• 2 However, faced with the difficult choice of picking and selecting which element of the record to believe (a situation forced upon us by defendant), we elect to follow the bystander's report. The specific statement of the trial judge carries greater weight than a printed form. This should not be interpreted as a sanction for the procedure used here. Even if the waiver had been filed outside of open court, there was more than adequate opportunity at the commencement of the bench trial to confirm it according to the statute.
It follows that since the waiver was not executed, nor confirmed in open court, the statute was violated. The record required by Oatis is sufficient.
• 3 Defendant also argues that the record does not demonstrate the second prong of the statutory test, intelligent waiver. However, the record has not been preserved by the defendant on this point, and we decline to consider it. People v. Oatis (1977), 47 Ill. App.3d 229, 361 N.E.2d 1146.
• 4 We turn next to the nettlesome question as to whether the defendant has waived the issue by failing to raise it at the trial level. As has been indicated, neither defendant nor his trial counsel at any time during the proceedings, trial, post-trial motion, or sentencing hearing, raised the question of jury waiver. It appeared for the first time on appeal. Waiver is a familiar doctrine and needs no citation of authority. It applies to constitutional issues (People v. Black (1972), 52 Ill.2d 544, 288 N.E.2d 376), and has been held specifically to apply to jury waivers. People v. Sheppard (1974), 20 Ill. App.3d 1036, 313 N.E.2d 287.
The only basis upon which this court may consider the issue is that of plain error under Supreme Court Rule 615(a). (87 Ill.2d R. 615(a).) We have been cautioned by the supreme court that plain error is not to be lightly and indiscriminately used, and is limited to those cases "in which the plain error affected substantial rights." (People v. Garcia (1983), 97 Ill.2d 58, 86, 454 N.E.2d 274, 286.) Under our system of jurisprudence the right to a jury trial is basic and fundamental. Any tampering with it represents an infringement on a substantial right. We believe that the procedure used in the case at bar raises itself to the level of plain error and we so consider it.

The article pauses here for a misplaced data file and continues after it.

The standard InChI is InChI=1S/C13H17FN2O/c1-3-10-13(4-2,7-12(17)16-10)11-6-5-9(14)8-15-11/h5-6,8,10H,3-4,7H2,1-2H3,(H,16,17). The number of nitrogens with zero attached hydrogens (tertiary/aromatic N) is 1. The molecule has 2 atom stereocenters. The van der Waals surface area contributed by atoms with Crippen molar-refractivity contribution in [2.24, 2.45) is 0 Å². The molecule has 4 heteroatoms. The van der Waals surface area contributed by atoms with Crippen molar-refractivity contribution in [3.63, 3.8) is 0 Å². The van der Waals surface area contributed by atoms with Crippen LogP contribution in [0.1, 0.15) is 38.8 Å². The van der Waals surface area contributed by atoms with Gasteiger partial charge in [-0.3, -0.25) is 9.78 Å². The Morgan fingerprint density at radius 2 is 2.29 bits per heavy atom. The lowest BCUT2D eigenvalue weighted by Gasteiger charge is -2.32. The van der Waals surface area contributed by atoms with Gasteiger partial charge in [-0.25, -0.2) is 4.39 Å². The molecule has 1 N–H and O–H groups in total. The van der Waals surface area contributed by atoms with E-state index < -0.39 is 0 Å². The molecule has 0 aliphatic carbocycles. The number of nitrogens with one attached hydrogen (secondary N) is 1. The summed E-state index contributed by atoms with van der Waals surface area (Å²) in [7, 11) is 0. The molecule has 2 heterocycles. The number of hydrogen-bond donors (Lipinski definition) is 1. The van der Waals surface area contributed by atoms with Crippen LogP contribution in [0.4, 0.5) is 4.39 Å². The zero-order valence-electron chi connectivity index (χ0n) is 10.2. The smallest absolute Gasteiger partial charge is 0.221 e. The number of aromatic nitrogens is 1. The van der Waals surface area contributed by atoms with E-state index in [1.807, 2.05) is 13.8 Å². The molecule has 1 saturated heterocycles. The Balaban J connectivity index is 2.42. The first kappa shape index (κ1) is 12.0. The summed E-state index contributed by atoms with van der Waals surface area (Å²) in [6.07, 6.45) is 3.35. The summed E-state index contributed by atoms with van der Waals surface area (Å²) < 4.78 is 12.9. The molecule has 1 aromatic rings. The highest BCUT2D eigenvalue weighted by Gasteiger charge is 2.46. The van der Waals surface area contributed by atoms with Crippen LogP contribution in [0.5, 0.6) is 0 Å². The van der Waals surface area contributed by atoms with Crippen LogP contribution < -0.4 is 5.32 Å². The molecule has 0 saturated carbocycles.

The results reached by the appellate courts> have generally tended to find plain error in circumstances similar to those found here. In People v. Banks (1979), 71 Ill. App.3d 15, 389 N.E.2d 180, an apparently complete record contained no mention of waiver of jury trial; it was held to be plain error. Where the record indicates that a pro se defendant does not fully comprehend his right to jury trial, plain error exists. (People v. Miller (1977), 55 Ill. App.3d 1047, 371 N.E.2d 917.) Similarly, when a defendant is handicapped in such a manner as to reduce his ability to comprehend his right to jury trial, plain error has been found. People v. Murff (1979), 69 Ill. App.3d 560, 387 N.E.2d 920.
• 5 While none of the special circumstances found in the foregoing cases appears to be present here, nevertheless the record is plain that defendant's waiver did not occur in open court and it is silent as to his comprehension of his right. Although defendant's criminal record is extensive, we decline to speculate on the level of his comprehension of the right to jury trial. The case is thus unlike People v. Eveland (1980), 81 Ill. App.3d 97, 400 N.E.2d 1078, wherein the defendant had been fully admonished as to her right to jury trial. The waiver came by way of letter from her counsel. No objection was raised at trial, and it was held to be ministerial error, not elevated to the status of plain error. No admonishment of any kind appears in the instant record.
We are aware that many of the requirements of the Code of Criminal Procedure of 1963 place great burdens on high-volume courts>, such as traffic and misdemeanor tribunals. However, there are no safe shortcuts, and judicial economy is better served by following the statute in the first instance.
The judgment of the circuit court of McLean County is therefore reversed and the cause is remanded to that court for a new trial in accordance with the views expressed in this opinion.
Reversed and remanded for new trial.
TRAPP and GREEN, JJ., concur.